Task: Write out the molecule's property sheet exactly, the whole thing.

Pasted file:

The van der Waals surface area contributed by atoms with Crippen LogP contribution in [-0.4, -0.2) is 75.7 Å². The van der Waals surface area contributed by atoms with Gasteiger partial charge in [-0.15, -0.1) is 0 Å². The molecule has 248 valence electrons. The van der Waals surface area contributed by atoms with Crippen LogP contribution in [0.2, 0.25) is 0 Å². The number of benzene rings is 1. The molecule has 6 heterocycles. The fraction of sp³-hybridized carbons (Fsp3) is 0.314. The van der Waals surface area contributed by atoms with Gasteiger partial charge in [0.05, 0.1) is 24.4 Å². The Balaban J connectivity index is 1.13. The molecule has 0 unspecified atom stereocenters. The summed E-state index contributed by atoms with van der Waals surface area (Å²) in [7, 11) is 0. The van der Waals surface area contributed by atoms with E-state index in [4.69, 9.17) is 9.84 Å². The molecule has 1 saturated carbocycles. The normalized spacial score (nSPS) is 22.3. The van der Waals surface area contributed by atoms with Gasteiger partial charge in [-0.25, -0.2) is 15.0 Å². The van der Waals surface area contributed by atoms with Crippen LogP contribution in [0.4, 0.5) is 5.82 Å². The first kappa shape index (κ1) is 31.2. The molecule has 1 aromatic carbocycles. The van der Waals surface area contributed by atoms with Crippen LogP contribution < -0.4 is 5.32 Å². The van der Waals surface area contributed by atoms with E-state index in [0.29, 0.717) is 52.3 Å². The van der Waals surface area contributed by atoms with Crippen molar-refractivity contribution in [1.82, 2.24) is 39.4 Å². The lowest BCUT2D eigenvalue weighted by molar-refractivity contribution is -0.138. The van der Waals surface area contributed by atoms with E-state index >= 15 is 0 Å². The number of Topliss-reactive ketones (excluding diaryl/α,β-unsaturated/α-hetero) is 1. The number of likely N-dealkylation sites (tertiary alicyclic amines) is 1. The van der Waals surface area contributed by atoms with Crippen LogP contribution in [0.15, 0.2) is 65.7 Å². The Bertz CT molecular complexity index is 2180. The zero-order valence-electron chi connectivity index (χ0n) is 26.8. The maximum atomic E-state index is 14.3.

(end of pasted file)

The van der Waals surface area contributed by atoms with Crippen LogP contribution in [-0.4, -0.2) is 75.7 Å². The van der Waals surface area contributed by atoms with Gasteiger partial charge in [-0.15, -0.1) is 0 Å². The molecule has 248 valence electrons. The van der Waals surface area contributed by atoms with Crippen LogP contribution in [0.2, 0.25) is 0 Å². The number of benzene rings is 1. The molecule has 6 heterocycles. The fraction of sp³-hybridized carbons (Fsp3) is 0.314. The van der Waals surface area contributed by atoms with Gasteiger partial charge in [0.05, 0.1) is 24.4 Å². The Balaban J connectivity index is 1.13. The molecule has 0 unspecified atom stereocenters. The summed E-state index contributed by atoms with van der Waals surface area (Å²) in [7, 11) is 0. The van der Waals surface area contributed by atoms with E-state index in [4.69, 9.17) is 9.84 Å². The molecule has 1 saturated carbocycles. The normalized spacial score (nSPS) is 22.3. The van der Waals surface area contributed by atoms with Gasteiger partial charge in [-0.25, -0.2) is 15.0 Å². The van der Waals surface area contributed by atoms with Crippen LogP contribution in [0.4, 0.5) is 5.82 Å². The first kappa shape index (κ1) is 31.2. The molecule has 1 aromatic carbocycles. The van der Waals surface area contributed by atoms with Crippen LogP contribution < -0.4 is 5.32 Å². The van der Waals surface area contributed by atoms with E-state index in [0.29, 0.717) is 52.3 Å². The van der Waals surface area contributed by atoms with Crippen molar-refractivity contribution in [1.82, 2.24) is 39.4 Å². The lowest BCUT2D eigenvalue weighted by molar-refractivity contribution is -0.138. The van der Waals surface area contributed by atoms with E-state index >= 15 is 0 Å². The number of Topliss-reactive ketones (excluding diaryl/α,β-unsaturated/α-hetero) is 1. The number of likely N-dealkylation sites (tertiary alicyclic amines) is 1. The van der Waals surface area contributed by atoms with Crippen LogP contribution in [0.15, 0.2) is 65.7 Å². The Bertz CT molecular complexity index is 2180. The zero-order valence-electron chi connectivity index (χ0n) is 26.8. The maximum atomic E-state index is 14.3.